jjgeonerd
March 18th, 2005, 04:17 PM
I didn't say that the BARF diet was the reason that the dogs were very different from the other breeders I have found, i said it is a possibility.
Think about it this way: You are advised not to feed a snake live food, because it helps build the prey drive. Would that not then be the same idea in dogs? Feeding them raw meet MAY make them more aggressive?

I would think the difference is raw vs. live. The BARF diet doesn't require the dog to hunt and kill its meal, its just raw; whereas the snake has to hunt and kill its dinner, thus developing the prey drive.

heeler's rock!
March 18th, 2005, 04:24 PM
Think about it this way: You are advised not to feed a snake live food, because it helps build the prey drive. Would that not then be the same idea in dogs? Feeding them raw meet MAY make them more aggressive?

Snakes and dogs are two very different animals. I don't own snakes, so I don't know if that's true or not, but for dogs it is a completely unfounded notion. I had a lady call me and ask me about dog boarding as I do that sometimes. She asked about bringing their food and I said yes because at that time all 3 of my dogs were on BARF and I wouldn't let a stanger's dog eat that if they're not used to it. Also, it's quite controversial. She started going on and on how someone told her that when a dog eats raw food, they become agressive because they've now tasted blood. I laughed!! That is totally a mis-informed opinion, started probably by some urban legend. It's like people justifying putting a dog down because it's tasted blood and now it becomes some sort of evil creature or something. I can understand people not wanting to feed raw based on lack of time, but don't dismiss it completely because of a silly rumor that's completely untrue. I've never heard of a dog becoming more agressive or less agressive based on a raw diet.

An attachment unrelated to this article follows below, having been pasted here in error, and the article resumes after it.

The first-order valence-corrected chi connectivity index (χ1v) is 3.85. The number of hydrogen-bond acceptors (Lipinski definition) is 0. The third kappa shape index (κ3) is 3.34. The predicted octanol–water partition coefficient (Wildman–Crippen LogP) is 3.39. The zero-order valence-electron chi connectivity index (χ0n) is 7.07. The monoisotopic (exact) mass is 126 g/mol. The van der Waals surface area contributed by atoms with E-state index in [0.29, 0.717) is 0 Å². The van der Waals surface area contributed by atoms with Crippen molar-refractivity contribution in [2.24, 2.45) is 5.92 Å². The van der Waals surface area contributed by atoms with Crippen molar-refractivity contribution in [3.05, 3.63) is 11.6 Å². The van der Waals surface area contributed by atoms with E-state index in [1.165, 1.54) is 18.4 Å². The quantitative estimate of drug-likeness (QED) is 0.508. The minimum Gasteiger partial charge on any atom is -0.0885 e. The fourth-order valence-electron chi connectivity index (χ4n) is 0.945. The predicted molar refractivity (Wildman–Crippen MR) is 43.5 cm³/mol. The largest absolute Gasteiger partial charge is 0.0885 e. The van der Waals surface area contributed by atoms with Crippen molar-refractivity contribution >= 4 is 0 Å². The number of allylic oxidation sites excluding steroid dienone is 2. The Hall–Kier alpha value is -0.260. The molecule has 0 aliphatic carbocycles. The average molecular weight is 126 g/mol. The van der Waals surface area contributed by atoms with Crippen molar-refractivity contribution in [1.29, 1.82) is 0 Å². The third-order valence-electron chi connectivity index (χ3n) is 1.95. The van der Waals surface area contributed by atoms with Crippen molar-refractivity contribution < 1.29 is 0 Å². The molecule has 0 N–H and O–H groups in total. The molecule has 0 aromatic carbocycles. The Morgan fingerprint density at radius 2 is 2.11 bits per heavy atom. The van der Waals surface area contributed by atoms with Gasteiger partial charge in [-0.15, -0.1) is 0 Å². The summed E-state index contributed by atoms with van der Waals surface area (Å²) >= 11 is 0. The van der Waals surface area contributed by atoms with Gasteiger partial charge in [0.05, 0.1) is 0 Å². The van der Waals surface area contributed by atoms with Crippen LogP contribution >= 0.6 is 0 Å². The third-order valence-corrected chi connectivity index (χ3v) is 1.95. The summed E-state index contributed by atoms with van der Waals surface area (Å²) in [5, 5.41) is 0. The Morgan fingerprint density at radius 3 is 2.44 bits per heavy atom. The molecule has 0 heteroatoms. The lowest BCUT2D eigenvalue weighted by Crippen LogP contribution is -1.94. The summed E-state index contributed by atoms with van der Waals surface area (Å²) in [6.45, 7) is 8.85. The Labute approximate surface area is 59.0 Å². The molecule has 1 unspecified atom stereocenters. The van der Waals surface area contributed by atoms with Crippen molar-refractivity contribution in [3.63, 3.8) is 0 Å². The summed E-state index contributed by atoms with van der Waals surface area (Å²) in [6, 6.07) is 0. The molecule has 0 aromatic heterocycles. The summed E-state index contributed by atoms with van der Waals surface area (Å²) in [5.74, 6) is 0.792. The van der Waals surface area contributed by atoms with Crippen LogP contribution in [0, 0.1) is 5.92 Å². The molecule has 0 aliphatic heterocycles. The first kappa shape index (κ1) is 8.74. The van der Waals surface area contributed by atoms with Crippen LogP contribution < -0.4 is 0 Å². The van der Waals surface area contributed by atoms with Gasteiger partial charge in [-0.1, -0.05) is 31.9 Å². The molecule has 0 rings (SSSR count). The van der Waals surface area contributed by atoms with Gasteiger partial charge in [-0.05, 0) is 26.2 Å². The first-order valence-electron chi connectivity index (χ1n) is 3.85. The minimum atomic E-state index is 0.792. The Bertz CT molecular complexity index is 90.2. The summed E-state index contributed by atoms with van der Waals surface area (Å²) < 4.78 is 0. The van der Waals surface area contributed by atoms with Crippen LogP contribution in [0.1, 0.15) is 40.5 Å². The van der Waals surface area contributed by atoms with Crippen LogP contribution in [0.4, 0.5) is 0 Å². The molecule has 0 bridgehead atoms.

Our border collie protects our 3 cats and our rabbits and loves playing with them. Since starting raw, she's never even attempted to hunt them down and kill them based on the fact that she's tasted blood. That's just sooooo funny to me!! :p

mastifflover
March 18th, 2005, 05:24 PM
http://www.droolingdog.com
This is a great site about raw diet and raw means not cooked that is the whole point of it. Cooking it takes out all the nutrients that the dogs need. I would feed raw but my job allowed it but I work very erratic hours and you do need to be consistent. I have a friend who had switched her Bullmastiff about 8 months ago and the difference in Jasper is unbelievable she is no longer getting UTI's she was very prone to them. She has more energy and has lost weight I have not seen any negative effects from the foods only improvements.

Lucky Rescue
March 18th, 2005, 05:36 PM
You are advised not to feed a snake live food, because it helps build the prey drive. Would that not then be the same idea in dogs? Feeding them raw meet MAY make them more aggressive?

ALL predators - from shrews to Siberian tigers AND snakes - have prey drive. If they had none they would starve to death, no? :p

Predators, like our dogs and cats, are born with prey drive. They may not be good at hunting if they didn't have parents to teach them, but the drive is still there.

Prey drive is NOT aggression. A wild dog chasing down an antelope is not being aggressive. It's merely getting dinner in the only way it can. You go to the supermarket to buy it, they must catch it.

Truly aggressive dogs aren't aggressive because they see you as a meal. They are aggressive for other reasons.

The notion that feeding raw food to a dog makes it aggressive is a laughable myth, and an old wive's tale.

What exactly would be the connection between a dog eating raw meat and being human aggressive? One has nothing at all to do with the other.

Prin
March 18th, 2005, 05:43 PM
I agree with that. If a dog has a strong prey drive, it will be there regardless of the food. Or whether or not that food is raw.

Our dog rolled on a cooked piece of deer on the kitchen floor. Raw has nothing to do really with the predator reaction.